Marybeth Hicks

The new study doesn’t tell us why parents are so squeamish about talking to their children about sex. My guess is that the sexual revolution of the 60’s and 70’s left us with some truly confusing societal norms about human sexuality. On the one hand, we’ve spawned “the hook-up culture,” yet we’re still offended by promiscuity and infidelity. Where sex is concerned, our moral compass seems to spin without ever stopping on true north.

Of course, if parents are too embarrassed to talk to their children about sex – and to put sexual behaviors in the proper moral context – never fear. The media feeds our kids messages about sex thousands of times a day, according to one estimate. Who needs to endure an uncomfortable discussion with an eye-rolling 13-year-old when you can simply turn on the TV and watch commercials for birth control pills and sexual dysfunction remedies punctuating sit-coms about sexual threesomes? Everything you ever wanted to know about sex but were afraid to ask is answered every night during the family hour.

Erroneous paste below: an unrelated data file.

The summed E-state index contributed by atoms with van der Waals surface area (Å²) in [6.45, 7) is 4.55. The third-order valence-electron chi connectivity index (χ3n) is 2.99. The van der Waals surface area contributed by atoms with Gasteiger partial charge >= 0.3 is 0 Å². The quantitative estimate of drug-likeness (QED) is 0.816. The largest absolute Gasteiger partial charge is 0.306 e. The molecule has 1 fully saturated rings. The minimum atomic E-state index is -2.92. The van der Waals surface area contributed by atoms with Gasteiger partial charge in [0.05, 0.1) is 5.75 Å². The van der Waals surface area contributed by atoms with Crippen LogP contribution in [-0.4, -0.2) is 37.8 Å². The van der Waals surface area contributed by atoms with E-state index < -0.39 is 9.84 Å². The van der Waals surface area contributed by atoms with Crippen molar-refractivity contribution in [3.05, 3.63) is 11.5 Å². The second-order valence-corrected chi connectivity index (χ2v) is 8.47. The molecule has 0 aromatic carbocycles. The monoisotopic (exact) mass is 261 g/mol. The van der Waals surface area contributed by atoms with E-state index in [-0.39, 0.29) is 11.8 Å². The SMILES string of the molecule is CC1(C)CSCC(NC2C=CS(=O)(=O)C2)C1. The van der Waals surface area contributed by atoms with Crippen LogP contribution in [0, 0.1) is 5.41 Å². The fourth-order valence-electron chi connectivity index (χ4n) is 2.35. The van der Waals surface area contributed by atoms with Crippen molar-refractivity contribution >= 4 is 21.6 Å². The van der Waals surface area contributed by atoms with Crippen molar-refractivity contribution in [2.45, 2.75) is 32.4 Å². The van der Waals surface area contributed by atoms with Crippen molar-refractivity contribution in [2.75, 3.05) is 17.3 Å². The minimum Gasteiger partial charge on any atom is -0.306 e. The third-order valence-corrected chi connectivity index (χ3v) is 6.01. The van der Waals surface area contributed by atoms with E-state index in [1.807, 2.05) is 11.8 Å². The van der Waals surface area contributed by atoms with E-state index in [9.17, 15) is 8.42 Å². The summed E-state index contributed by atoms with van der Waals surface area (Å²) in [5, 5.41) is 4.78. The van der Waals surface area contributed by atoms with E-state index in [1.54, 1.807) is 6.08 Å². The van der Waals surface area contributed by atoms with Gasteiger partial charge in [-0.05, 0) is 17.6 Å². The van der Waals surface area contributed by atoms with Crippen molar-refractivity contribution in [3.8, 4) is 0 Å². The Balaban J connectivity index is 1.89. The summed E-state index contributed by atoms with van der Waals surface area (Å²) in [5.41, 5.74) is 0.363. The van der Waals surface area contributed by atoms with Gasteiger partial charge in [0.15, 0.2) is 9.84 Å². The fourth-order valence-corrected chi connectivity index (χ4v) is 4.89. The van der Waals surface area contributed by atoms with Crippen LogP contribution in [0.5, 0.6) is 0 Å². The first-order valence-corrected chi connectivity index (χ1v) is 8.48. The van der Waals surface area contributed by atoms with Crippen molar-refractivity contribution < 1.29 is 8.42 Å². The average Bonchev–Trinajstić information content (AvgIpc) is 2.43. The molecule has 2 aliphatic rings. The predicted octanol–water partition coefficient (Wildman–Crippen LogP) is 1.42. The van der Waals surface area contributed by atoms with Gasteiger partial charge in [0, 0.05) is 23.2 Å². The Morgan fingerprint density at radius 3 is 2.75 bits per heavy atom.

Alternatively, as an answer to the dearth of information provided to adolescents by their parents, some would expand programs and policies that circumvent parental involvement. But distributing birth control and abortion counseling without parental consent ultimately does teens a huge disservice by impeding parents from fulfilling their responsibilities to their children.

It’s time for parents to question all our assumptions about what our children know and don’t know about sex, and to quit relying on the media and school-based health classes to educate them.

Teaching kids about sexual health and morality is a parent’s job. There’s nothing awkward about it.


Marybeth Hicks

Marybeth Hicks is the author of Don't Let the Kids Drink the Kool-Aid: Confronting the Left's Assault on Our Families, Faith, and Freedom (Regnery Publishers, 2011).